November 7, 2013 / 4:03 PM / 6 years ago

UPDATE 1-Tesoro triples crude-by-rail to northern California

* Tesoro’s Martinez refinery running 350,000 barrels per month of Bakken crude

* Washington port rail-to-barge project in permitting phase

By Kristen Hays

HOUSTON, Nov 7 (Reuters) - Independent U.S. refiner Tesoro Corp has tripled the amount of North Dakota Bakken oil delivered by crude-only trains to its northern California refinery since the first such shipment in September, Chief Executive Greg Goff said on Thursday.

He said the 166,000 barrels-per-day (bpd) Golden Eagle refinery in Martinez is running about 350,000 barrels per month from three so-called “unit trains” that carry only crude. The first unit train arrived in September.

“It really just started and is just ramping up,” Goff said during Tesoro’s third-quarter earnings conference call.

However, he said the third-party offloading facility handling the incoming trains is “pretty much maxed out,” so deliveries cannot ramp up further until Tesoro’s joint-venture $100 million rail-to-barge oil terminal starts up at a port in Washington.

Both initiatives are part of Tesoro’s overall plan to run more inland U.S. and Canadian heavy crudes, which are cheaper than imports, at its West Coast refineries. Rail is a critical factor in getting those crudes to the West Coast, as no major pipelines move crude to that market.

Tesoro already runs 50,000 bpd of Bakken crude at its 120,000 bpd refinery in Anacortes, Washington, where the company started up a crude offloading facility more than a year ago. Phillips 66 and BP Plc also have rail offloading projects in the works to do the same.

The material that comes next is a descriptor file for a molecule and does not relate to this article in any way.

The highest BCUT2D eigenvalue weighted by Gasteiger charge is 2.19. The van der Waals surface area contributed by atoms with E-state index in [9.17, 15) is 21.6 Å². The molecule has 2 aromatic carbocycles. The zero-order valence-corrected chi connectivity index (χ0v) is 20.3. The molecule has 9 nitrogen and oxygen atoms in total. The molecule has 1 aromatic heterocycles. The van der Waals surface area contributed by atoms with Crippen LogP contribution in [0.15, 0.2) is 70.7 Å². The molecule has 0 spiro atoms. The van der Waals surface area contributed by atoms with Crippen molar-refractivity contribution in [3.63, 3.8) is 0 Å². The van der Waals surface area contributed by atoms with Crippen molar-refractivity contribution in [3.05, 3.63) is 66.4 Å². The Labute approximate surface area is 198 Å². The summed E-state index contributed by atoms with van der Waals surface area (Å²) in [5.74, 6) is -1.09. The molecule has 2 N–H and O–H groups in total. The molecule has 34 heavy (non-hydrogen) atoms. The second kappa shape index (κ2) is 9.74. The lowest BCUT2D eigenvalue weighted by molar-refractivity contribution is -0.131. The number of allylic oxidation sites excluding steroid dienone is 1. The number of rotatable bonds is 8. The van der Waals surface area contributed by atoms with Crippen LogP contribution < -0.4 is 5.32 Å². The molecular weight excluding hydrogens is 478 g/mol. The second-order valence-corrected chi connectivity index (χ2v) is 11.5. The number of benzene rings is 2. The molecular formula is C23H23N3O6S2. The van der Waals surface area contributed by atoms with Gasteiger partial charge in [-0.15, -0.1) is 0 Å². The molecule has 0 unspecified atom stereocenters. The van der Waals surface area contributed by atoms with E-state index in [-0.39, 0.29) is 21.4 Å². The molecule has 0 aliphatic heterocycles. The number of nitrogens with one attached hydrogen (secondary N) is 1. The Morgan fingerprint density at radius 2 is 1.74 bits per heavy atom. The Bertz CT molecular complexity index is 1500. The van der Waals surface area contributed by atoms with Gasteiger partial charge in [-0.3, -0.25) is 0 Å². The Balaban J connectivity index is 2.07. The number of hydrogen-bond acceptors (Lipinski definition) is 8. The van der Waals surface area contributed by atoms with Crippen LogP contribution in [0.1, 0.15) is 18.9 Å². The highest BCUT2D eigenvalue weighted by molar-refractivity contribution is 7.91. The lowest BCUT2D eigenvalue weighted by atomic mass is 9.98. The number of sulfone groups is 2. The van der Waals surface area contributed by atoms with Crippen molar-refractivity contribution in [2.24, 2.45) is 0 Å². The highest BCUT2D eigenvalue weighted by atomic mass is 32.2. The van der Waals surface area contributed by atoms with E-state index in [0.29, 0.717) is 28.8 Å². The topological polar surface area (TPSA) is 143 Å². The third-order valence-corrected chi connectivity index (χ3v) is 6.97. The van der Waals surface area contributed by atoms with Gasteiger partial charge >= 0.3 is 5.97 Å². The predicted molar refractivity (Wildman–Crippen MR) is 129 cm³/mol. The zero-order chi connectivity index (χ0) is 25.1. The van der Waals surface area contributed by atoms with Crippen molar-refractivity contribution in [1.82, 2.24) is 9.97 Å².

Goff said Tesoro and Savage Services, its partner in the Port of Vancouver project in Washington, submitted applications for environmental permits in August and the company expects that approval process to take about a year.

“We continue to expect that facility to be up and operational sometime late next year or early in 2015,” Goff said.

The 280,000 bpd rail-to-barge project is intended to help supply cheaper U.S. and Canadian crude to other West Coast refiners as well as Tesoro’s own plants. Tesoro owns four West Coast refineries and controls nearly one-fourth of the crude oil refining capacity on the West Coast.

Tesoro has committed to the first 60,000 bpd of throughput to the port project. It initially would start up with a 120,000 bpd capacity, but Goff said the permits will seek the full capacity of 280,000 bpd.

He said Tesoro hasn’t yet begun marketing that capacity to other refiners.

“There’s not a lot of work to do to get up to the 280,000 barrels a day, so we’ll see what the market demand is and make that decision accordingly,” Goff said.

Tim Taylor, executive vice president for commercial, marketing, transportation and business development for Phillips 66, told Reuters last week that the company sees the Tesoro-Savage project as a third party option to tap more North American crude in addition to its own efforts. Phillips 66 has two refineries in California and one in Washington.

“We’re looking at all those options. It’s really about the value they can drive,” Taylor said last week.

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